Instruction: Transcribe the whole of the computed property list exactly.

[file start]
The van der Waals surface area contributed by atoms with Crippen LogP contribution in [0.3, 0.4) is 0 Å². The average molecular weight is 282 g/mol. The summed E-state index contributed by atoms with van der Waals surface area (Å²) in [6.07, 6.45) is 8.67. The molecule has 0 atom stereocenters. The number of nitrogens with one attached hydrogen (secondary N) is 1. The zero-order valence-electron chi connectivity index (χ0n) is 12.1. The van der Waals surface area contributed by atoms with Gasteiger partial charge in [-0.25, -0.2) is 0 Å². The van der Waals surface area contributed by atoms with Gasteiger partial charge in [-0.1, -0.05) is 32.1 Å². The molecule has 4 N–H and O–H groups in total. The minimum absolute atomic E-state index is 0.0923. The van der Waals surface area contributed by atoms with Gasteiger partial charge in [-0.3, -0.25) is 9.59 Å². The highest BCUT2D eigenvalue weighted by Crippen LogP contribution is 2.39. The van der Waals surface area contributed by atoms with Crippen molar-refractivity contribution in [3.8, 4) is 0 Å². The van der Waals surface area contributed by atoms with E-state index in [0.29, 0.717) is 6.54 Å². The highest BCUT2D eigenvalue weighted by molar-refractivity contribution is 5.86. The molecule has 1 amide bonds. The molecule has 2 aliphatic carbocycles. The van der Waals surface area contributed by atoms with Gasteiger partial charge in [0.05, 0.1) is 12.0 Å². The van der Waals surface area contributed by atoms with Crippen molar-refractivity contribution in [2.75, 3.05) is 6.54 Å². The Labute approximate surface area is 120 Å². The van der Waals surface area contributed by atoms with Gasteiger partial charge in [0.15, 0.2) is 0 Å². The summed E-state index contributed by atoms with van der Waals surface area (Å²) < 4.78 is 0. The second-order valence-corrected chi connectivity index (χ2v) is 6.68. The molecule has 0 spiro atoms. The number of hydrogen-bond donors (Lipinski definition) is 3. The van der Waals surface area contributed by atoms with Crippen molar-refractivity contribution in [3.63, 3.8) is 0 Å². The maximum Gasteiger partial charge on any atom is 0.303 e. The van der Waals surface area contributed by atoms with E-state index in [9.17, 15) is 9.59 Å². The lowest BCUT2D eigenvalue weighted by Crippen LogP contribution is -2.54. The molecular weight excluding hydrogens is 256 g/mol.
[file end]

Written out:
The van der Waals surface area contributed by atoms with Crippen LogP contribution in [0.3, 0.4) is 0 Å². The average molecular weight is 282 g/mol. The summed E-state index contributed by atoms with van der Waals surface area (Å²) in [6.07, 6.45) is 8.67. The molecule has 0 atom stereocenters. The number of nitrogens with one attached hydrogen (secondary N) is 1. The zero-order valence-electron chi connectivity index (χ0n) is 12.1. The van der Waals surface area contributed by atoms with Gasteiger partial charge in [-0.25, -0.2) is 0 Å². The van der Waals surface area contributed by atoms with Gasteiger partial charge in [-0.1, -0.05) is 32.1 Å². The molecule has 4 N–H and O–H groups in total. The minimum absolute atomic E-state index is 0.0923. The van der Waals surface area contributed by atoms with Gasteiger partial charge in [-0.3, -0.25) is 9.59 Å². The highest BCUT2D eigenvalue weighted by Crippen LogP contribution is 2.39. The van der Waals surface area contributed by atoms with Crippen molar-refractivity contribution in [3.8, 4) is 0 Å². The van der Waals surface area contributed by atoms with E-state index in [0.29, 0.717) is 6.54 Å². The highest BCUT2D eigenvalue weighted by molar-refractivity contribution is 5.86. The molecule has 1 amide bonds. The molecule has 2 aliphatic carbocycles. The van der Waals surface area contributed by atoms with Gasteiger partial charge in [0.05, 0.1) is 12.0 Å². The van der Waals surface area contributed by atoms with Crippen molar-refractivity contribution in [2.75, 3.05) is 6.54 Å². The Labute approximate surface area is 120 Å². The van der Waals surface area contributed by atoms with Gasteiger partial charge in [0.15, 0.2) is 0 Å². The summed E-state index contributed by atoms with van der Waals surface area (Å²) < 4.78 is 0. The second-order valence-corrected chi connectivity index (χ2v) is 6.68. The molecule has 0 spiro atoms. The number of hydrogen-bond donors (Lipinski definition) is 3. The van der Waals surface area contributed by atoms with Crippen molar-refractivity contribution in [3.63, 3.8) is 0 Å². The maximum Gasteiger partial charge on any atom is 0.303 e. The van der Waals surface area contributed by atoms with E-state index in [9.17, 15) is 9.59 Å². The lowest BCUT2D eigenvalue weighted by Crippen LogP contribution is -2.54. The molecular weight excluding hydrogens is 256 g/mol.